News ID: 253705
Published: 0445 GMT June 02, 2019

US Navy refused to keep USS John S. McCain out of Trump's sight

US Navy refused to keep USS John S. McCain out of Trump's sight

The US Navy has confirmed it had received a request to keep a US warship bearing the name of former political rival John McCain out of President Donald Trump's sight during his visit to Japan last week, but refused to do so.

“A request was made to the US Navy to minimize the visibility of USS John S. McCain, however, all ships remained in their normal configuration during the President’s visit," reads a statement from Rear Adm. Charlie Brown, Chief of Navy Information, which the Pentagon released Saturday.

There were “no intentional efforts to explicitly exclude Sailors assigned to USS John S. McCain,” the statement adds, Presstv Reported.

The news was first reported by The Wall Street Journal which said the White House had requested the Navy to move the warship out of Trump’s view prior to his visit.

“USS John McCain needs to be out of sight,” the outlet said, citing a May 15 email from a US Indo-Pacific Command official to US Navy and Air Force officials.

According to the Journal, a tarp was hung over the ship’s name ahead of the visit, and sailors were instructed to remove any coverings from the ship with its name on it.

Meanwhile, Trump and Acting Defense Secretary Patrick Shanahan have both denied knowing anything about such orders.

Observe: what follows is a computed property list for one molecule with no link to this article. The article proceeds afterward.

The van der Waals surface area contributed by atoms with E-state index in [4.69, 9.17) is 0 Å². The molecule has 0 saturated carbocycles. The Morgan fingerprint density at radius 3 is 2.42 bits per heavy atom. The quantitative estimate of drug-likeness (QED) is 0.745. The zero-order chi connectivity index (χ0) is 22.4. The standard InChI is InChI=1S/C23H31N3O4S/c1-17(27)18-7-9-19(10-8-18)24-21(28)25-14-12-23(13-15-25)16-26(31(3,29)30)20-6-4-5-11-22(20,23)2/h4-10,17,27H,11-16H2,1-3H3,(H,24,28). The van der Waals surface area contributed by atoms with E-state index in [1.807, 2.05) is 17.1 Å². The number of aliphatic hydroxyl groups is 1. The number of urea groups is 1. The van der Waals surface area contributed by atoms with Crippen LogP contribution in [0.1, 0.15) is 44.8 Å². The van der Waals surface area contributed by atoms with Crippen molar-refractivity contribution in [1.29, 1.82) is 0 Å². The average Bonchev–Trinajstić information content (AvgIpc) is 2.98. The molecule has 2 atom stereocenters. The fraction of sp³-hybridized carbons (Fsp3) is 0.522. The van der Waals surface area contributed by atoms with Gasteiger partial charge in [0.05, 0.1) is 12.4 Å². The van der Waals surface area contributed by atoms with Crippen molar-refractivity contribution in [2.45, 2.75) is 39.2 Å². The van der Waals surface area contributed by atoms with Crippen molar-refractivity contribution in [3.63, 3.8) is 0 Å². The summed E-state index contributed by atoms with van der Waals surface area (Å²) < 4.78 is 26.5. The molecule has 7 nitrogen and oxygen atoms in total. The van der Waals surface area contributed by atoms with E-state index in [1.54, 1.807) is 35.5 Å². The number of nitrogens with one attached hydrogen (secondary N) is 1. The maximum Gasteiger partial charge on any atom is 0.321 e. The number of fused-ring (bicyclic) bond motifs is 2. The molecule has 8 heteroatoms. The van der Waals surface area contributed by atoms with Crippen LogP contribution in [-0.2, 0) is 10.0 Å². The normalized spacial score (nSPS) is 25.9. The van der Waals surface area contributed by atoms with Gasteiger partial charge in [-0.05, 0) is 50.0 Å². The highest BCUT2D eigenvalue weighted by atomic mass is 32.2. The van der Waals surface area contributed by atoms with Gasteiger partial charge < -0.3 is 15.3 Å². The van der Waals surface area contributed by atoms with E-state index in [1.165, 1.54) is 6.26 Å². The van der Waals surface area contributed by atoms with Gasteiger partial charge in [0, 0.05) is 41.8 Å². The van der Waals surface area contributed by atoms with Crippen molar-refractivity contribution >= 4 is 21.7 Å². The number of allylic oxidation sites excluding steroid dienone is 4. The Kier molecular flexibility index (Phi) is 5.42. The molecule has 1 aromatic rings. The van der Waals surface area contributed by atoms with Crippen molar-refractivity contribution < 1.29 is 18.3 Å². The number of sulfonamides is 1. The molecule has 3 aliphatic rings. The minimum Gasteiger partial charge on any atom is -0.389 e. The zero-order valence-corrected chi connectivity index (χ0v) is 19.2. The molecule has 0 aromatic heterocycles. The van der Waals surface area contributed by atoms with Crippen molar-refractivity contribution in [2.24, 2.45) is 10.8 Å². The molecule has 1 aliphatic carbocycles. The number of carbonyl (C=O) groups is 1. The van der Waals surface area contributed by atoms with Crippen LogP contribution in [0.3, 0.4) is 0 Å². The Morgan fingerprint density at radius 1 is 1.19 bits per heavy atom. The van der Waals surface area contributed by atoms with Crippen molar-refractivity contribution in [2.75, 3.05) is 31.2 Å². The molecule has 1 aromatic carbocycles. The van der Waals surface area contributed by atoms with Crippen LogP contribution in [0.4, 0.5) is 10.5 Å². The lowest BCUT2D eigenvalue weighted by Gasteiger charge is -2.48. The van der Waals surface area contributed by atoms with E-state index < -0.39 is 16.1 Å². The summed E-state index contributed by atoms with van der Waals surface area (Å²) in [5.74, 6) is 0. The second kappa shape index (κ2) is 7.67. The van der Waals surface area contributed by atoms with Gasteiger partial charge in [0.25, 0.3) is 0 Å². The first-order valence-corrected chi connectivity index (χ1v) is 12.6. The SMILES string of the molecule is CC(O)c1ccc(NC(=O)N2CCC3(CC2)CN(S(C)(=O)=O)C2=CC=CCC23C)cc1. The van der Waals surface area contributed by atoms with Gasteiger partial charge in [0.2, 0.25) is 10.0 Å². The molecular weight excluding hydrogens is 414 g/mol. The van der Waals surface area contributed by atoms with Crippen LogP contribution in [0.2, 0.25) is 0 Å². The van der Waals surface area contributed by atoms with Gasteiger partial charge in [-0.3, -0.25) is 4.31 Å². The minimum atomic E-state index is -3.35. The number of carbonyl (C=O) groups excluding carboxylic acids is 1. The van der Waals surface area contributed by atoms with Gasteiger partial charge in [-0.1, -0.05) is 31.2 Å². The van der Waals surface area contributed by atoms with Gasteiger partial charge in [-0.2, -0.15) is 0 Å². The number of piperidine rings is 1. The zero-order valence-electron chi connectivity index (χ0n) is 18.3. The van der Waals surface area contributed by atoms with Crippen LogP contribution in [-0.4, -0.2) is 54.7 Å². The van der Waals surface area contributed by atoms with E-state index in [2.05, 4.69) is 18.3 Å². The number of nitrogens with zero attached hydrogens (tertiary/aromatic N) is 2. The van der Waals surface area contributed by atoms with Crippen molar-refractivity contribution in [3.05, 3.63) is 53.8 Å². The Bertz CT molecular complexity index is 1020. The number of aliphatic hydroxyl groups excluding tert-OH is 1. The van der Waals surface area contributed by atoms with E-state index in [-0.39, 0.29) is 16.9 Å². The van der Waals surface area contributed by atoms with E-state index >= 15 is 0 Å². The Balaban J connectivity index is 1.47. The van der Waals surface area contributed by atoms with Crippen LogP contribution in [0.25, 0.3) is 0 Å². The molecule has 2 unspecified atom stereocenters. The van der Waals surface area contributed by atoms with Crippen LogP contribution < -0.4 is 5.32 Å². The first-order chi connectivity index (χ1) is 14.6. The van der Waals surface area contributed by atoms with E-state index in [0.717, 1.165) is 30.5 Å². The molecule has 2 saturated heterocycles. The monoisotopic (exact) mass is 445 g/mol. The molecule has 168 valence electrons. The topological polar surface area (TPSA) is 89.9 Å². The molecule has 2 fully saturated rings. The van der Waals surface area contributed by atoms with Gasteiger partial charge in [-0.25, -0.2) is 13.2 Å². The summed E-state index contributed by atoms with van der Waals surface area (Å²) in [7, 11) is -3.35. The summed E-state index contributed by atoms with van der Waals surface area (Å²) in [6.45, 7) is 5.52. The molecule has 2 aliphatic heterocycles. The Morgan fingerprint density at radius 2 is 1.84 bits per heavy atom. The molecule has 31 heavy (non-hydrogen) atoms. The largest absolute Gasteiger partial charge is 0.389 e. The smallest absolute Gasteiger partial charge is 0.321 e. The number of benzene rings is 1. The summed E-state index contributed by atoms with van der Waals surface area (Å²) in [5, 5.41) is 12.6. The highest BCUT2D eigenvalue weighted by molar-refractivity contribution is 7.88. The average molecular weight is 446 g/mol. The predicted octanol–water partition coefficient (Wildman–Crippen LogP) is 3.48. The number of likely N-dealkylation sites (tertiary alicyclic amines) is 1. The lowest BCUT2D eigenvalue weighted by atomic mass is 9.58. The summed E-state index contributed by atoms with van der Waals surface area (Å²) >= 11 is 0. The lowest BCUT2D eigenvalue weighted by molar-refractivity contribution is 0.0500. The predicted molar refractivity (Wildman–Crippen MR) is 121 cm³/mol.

Speaking to reporters on Thursday, Trump said while he was not “a big fan” of McCain, “I would never do a thing like that.”

"Now, somebody did it because they thought I didn't like him, OK? And they were well-meaning, I will say," he said.

A spokesman for Shanahan also issued a statement, saying, "Secretary Shanahan was not aware of the directive to move the USS John S McCain nor was he aware of the concern precipitating the directive.”

The ship was named after McCain's father and grandfather, who were both decorated admirals. The Navy added the name of Sen. McCain, who had been a prisoner of war in Vietnam, to the ship in 2018.

Trump and McCain, who was the 2008 Republican presidential nominee, were frequently at odds before and during Trump's presidency. In 2015, Trump attacked McCain as "not a war hero" and again criticized the senator from Arizona after he died of brain cancer last August.

At a rally in March, the president complained he endorsed McCain "at his request, gave him the kind of funeral he wanted...but I didn’t get a thank you.”

“I never liked him much,” Trump said. “I really probably never will.”

 

 

   
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